A.D. 1014 . This year King Sweyne ended his days at Candlemas,
the third day before the nones of February; and the same year
Elfwy, Bishop of York, was consecrated in London, on the festival
of St. Juliana. The fleet all chose Knute for king; whereupon
advised all the counsellors of England, clergy and laity, that
they should send after King Ethelred; saying, that no sovereign
was dearer to them than their natural lord, if he would govern
them better than he did before. Then sent the king hither his
son Edward, with his messengers; who had orders to greet all his
people, saying that he would be their faithful lord, would
better each of those things that they disliked, and that each
of the things should be forgiven which had been either done or
said against him; provided they all unanimously, without
treachery, turned to him. Then was full friendship established,
in word and in deed and in compact, on either side. And every
Danish king they proclaimed an outlaw for ever from England.
Then came King Ethelred home, in Lent, to his own people; and he
was gladly received by them all. Meanwhile, after the death of
Sweyne, sat Knute with his army in Gainsborough until Easter; and
it was agreed between him and the people of Lindsey, that they
should supply him with horses, and afterwards go out all together
and plunder. But King Ethelred with his full force came to
Lindsey before they were ready; and they plundered and burned,
and slew all the men that they could reach. Knute, the son of
Sweyne, went out with his fleet (so were the wretched people
deluded by him), and proceeded southward until he came to
Sandwich. There he landed the hostages that were given to his
father, and cut off their hands and ears and their noses.
Besides all these evils, the king ordered a tribute to the army
that lay at Greenwich, of 21,000 pounds. This year, on the eve
of St. Michael's day, came the great sea-flood, which spread wide
over this land, and ran so far up as it never did before,
overwhelming many towns, and an innumerable multitude of people.

A.D. 1015 . This year was the great council at Oxford; where
Alderman Edric betrayed Sigferth and Morcar, the eldest thanes
belonging to the Seven Towns. He allured them into his bower,
where they were shamefully slain. Then the king took all their
possessions, and ordered the widow of Sigferth to be secured, and
brought within Malmsbury. After a little interval, Edmund
Etheling went and seized her, against the king's will, and had
her to wife. Then, before the Nativity of St. Mary, went the
etheling west-north into the Five Towns, (58) and soon plundered
all the property of Sigferth and Morcar; and all the people
submitted to him. At the same time came King Knute to Sandwich,
and went soon all about Kent into Wessex, until he came to the
mouth of the Frome; and then plundered in Dorset, and in
Wiltshire, and in Somerset. King Ethelred, meanwhile, lay sick
at Corsham; and Alderman Edric collected an army there, and
Edmund the etheling in the north. When they came together, the
alderman designed to betray Edmund the etheling, but he could
not; whereupon they separated without an engagement, and sheered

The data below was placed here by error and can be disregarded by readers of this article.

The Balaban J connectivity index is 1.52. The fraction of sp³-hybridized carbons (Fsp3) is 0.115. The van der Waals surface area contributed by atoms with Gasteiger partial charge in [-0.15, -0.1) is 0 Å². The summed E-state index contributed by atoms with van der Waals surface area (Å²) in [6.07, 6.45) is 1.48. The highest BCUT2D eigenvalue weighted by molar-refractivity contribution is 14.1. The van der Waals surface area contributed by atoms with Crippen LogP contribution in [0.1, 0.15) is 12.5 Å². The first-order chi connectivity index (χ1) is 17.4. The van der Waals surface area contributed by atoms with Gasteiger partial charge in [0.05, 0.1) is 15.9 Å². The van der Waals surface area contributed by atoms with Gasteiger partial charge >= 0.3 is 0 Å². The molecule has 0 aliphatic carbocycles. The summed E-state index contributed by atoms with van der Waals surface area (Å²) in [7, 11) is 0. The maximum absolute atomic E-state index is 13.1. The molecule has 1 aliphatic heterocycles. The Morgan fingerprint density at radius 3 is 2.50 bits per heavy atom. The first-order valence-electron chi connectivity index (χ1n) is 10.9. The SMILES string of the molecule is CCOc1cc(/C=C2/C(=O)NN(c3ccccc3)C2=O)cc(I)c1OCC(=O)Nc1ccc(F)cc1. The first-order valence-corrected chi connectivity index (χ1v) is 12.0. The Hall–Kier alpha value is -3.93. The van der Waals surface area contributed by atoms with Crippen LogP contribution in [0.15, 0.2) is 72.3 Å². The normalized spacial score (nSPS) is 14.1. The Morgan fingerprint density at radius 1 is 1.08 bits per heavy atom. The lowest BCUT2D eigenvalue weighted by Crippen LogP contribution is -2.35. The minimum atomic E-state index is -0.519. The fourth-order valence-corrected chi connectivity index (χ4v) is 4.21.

off from their enemies. Alderman Edric then seduced forty ships
from the king, and submitted to Knute. The West-Saxons also
submitted, and gave hostages, and horsed the army. And he
continued there until midwinter.

A.D. 1016 . This year came King Knute with a marine force of one
hundred and sixty ships, and Alderman Edric with him, over the
Thames into Mercia at Cricklade; whence they proceeded to
Warwickshire, during the middle of the winter, and plundered
therein, and burned, and slew all they met. Then began Edmund
the etheling to gather an army, which, when it was collected,
could avail him nothing, unless the king were there and they had
the assistance of the citizens of London. The expedition
therefore was frustrated, and each man betook himself home.
After this. an army was again ordered, under full penalties, that
every person, however distant, should go forth; and they sent to
the king in London, and besought him to come to meet the army
with the aid that he could collect. When they were all
assembled, it succeeded nothing better than it often did before;
and, when it was told the king, that those persons would betray
him who ought to assist him, then forsook he the army, and
returned again to London. Then rode Edmund the etheling to Earl
Utred in Northumbria; and every man supposed that they would
collect an army King Knute; but they went into Stafforddhire, and
to Shrewsbury, and to Chester; and they plundered on their parts,
and Knute on his. He went out through Buckinghamshire to
Bedfordshire; thence to Huntingdonshire, and so into
Northamptonshire along the fens to Stamford. Thence into
Lincolnshire. Thence to Nottinghamshire; and so into Northumbria
toward York. When Utred understood this, he ceased from
plundering, and hastened northward, and submitted for need, and
all the Northumbrians with him; but, though he gave hostages, he
was nevertheless slain by the advice of Alderman Edric, and
Thurkytel, the son of Nafan, with him. After this, King Knute
appointed Eric earl over Northumbria, as Utred was; and then went
southward another way, all by west, till the whole army came,
before Easter, to the ships. Meantime Edmund Etheling went to
London to his father: and after Easter went King Knute with all
his ships toward London; but it happened that King Ethelred died